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The four massive concrete blocks that anchor the Msikaba Bridge in the Eastern Cape are key components of the pace-setting project, which is being built by the Concor-Mota Engil Joint Venture (CME JV). These anchor blocks represent the engineering on which everything else rests.
The four massive concrete blocks that anchor the Msikaba Bridge in the Eastern Cape are key components of this iconic project, being built by the Concor-Mota Engil Joint Venture (CME JV).
According to Concor’s project director, Laurence Savage, the blocks represent the engineering on which everything else rests. “Since they are largely buried structures, they tend to be overshadowed by other, more dramatic, elements of the bridge, such as the 127 m high concrete pylons, but they are just as critical and their construction has been challenging in many aspects. The geology has been complex and each anchor block has faced its own unique demands, be it the location on site, geology, extent of rock fragmentation and water ingress .”
The Msikaba Bridge, which forms part of the South African National Roads Agency Limited’s (SANRAL) N2 Wild Coast project, will span the 198 m deep Msikaba River gorge and will help to drastically cut travel times for vehicles travelling between the Eastern Cape and KZN. It features a main span of 580 m which, on completion, will rank as the longest main span constructed by the cable-stay method in Africa.
The bridge is being built from the north and south banks of the gorge and comprises two identical ‘halves’, each spanning 290 m, which will meet mid-point over the gorge. Each half is supported by 17 pairs of cables attached to the inverted Y-shaped pylons, one on each side of the gorge. The pylons are back-stayed into the anchor blocks, two on either side of the gorge, by 34 pairs of cables – 17 for each half – which are positioned 130 m behind each pylon.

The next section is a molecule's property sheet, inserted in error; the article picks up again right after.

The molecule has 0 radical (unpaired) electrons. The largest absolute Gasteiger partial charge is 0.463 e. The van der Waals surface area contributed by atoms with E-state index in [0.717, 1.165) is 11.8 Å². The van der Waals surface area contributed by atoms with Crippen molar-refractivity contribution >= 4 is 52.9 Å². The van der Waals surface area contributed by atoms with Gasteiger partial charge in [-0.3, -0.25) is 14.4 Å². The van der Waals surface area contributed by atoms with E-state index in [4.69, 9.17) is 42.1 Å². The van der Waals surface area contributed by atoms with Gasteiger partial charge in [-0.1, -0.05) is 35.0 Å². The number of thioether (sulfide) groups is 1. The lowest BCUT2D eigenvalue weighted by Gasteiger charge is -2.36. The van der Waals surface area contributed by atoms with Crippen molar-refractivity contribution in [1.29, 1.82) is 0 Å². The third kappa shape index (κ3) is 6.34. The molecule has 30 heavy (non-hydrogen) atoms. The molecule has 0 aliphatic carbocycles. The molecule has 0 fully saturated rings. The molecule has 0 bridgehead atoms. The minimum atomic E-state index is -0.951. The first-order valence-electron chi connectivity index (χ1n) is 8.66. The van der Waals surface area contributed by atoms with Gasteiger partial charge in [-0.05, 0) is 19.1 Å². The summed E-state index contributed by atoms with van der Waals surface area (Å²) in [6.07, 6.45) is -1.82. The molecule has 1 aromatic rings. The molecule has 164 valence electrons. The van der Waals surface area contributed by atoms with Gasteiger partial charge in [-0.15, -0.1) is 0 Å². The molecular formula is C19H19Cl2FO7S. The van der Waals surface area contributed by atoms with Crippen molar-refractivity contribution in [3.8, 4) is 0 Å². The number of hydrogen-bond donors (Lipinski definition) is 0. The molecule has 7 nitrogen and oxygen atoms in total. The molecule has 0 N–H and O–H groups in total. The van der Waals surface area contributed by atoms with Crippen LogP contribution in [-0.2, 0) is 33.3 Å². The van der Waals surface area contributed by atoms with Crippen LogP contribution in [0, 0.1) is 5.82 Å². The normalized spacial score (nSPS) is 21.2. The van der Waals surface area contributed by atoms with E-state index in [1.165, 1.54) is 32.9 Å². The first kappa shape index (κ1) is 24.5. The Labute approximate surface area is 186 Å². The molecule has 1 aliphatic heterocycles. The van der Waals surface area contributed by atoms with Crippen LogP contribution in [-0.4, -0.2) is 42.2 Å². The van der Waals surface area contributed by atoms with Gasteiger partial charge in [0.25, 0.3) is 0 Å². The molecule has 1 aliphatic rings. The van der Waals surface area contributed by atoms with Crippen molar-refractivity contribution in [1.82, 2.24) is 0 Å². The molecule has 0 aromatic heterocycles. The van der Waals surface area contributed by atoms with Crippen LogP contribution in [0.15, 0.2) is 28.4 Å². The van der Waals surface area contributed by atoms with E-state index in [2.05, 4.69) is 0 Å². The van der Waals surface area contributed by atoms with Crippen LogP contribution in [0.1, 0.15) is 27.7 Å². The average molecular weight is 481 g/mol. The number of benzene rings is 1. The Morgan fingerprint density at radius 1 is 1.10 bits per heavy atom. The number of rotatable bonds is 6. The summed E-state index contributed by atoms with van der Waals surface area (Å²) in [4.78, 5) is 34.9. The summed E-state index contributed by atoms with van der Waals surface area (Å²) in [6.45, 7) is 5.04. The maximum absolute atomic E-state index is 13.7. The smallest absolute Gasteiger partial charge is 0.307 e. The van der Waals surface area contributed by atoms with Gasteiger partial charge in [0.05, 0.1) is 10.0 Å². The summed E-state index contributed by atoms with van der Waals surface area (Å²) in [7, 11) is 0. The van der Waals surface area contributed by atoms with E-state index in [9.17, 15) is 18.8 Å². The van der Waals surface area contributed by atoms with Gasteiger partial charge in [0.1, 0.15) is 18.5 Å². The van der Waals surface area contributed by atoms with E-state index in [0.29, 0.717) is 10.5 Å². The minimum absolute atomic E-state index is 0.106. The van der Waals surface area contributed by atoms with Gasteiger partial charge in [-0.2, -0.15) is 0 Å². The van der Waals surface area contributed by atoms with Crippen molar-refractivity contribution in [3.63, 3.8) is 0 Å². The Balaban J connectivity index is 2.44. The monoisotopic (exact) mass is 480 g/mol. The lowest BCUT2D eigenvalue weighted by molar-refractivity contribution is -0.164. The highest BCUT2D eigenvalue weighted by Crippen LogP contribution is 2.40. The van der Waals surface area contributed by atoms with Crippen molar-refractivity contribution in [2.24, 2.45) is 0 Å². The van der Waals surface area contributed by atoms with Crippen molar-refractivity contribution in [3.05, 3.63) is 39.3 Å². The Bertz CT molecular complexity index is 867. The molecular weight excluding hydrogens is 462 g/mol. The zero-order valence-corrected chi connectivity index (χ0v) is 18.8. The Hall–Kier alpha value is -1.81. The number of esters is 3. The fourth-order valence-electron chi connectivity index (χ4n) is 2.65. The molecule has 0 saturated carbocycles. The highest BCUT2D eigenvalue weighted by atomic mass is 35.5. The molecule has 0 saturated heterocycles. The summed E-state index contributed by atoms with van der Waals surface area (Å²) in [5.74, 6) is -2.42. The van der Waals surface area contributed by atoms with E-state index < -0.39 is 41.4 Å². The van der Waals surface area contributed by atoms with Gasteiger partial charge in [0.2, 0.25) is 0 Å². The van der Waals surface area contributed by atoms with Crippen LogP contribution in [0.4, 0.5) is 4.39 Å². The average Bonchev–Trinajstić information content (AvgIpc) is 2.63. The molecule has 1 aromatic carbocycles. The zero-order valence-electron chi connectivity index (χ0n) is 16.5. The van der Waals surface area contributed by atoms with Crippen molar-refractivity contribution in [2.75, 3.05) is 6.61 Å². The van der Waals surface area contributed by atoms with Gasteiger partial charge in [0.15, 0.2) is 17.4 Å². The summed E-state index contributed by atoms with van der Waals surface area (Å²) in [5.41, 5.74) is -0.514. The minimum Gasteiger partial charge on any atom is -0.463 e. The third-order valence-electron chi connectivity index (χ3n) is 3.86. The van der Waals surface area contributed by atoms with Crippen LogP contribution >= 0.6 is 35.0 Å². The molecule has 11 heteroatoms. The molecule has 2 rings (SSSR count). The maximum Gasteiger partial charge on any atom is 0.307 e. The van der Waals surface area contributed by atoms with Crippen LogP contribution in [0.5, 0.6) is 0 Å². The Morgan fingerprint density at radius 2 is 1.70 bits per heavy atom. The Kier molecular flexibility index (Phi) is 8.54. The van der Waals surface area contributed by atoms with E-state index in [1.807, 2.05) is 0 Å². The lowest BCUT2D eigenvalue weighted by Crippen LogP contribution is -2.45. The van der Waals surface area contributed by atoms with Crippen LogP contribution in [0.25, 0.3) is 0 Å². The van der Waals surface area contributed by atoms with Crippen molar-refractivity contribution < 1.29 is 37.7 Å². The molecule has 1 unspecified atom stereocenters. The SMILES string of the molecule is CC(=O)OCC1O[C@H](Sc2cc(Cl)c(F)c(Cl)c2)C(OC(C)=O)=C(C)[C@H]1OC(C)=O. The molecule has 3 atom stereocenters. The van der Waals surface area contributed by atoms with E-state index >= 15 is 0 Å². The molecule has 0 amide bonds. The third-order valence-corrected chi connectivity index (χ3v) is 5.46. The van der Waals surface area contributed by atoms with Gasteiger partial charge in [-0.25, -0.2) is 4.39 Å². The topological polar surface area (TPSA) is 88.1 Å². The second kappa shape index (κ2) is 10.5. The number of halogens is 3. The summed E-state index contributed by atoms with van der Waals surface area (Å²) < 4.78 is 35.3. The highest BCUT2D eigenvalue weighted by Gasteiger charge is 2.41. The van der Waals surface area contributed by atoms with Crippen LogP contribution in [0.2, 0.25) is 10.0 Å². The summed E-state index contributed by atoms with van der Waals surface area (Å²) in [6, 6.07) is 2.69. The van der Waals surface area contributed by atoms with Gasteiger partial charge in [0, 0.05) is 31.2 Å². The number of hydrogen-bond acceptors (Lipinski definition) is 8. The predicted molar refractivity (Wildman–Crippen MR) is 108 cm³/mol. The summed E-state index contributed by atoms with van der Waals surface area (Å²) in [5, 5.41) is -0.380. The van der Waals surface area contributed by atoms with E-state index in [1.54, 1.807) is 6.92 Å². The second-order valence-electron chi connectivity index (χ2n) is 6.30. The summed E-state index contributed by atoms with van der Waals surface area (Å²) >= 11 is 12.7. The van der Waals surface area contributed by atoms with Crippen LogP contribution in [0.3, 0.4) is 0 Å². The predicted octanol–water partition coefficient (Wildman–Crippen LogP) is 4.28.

Each anchor block has a length of 49 m, a width of 10 m at the base (narrowing to 4 m on the spine of the structure), a depth of 17.2 m, and a mass of 21 500 tons. Their construction has been underway virtually since work on the Msikaba project began in earnest in late 2019. They will reach completion shortly, mere weeks before the deck is launched over the gorge.
Very precise blasting techniques were required for the bulk excavations for the four blocks with the blasted rock material being cleared out using 30 ton excavators and ADTs supplied by local sub-contractors. Extensive lateral support was installed in the side walls.
Construction of the blocks has involved the placing of 4 100 m3 of structural concrete and 2 650 m3 of mass concrete, as well as the fixing of 200 tons of reinforcement in each anchor block. Each block was cast incrementally with 11 lifts varying from 1.25 m to 1.75 m per lift.
Commenting on the difficulties faced during construction, Savage says these have included working in deep excavations and confined spaces, sometimes with heavy machines, and working in and over reinforcing, with much of the work taking place at night.
He also points out that a key principle of the project has been the use and involvement of the local community and various local business partners and sub-contractors. “This meant that many of our workers were untrained when we recruited them, as were a number of the sub-contractors. Today, these partners and sub-contractors are key contributors to the success of the project,” he says.
As a final comment, he notes that the Msikaba project passed the 3 million LTI-free man hours mark in October 2022. “This is an amazing achievement which is a credit to everyone on site, but especially to the teams on the anchor blocks who put in many of those 3 million hours,” he says.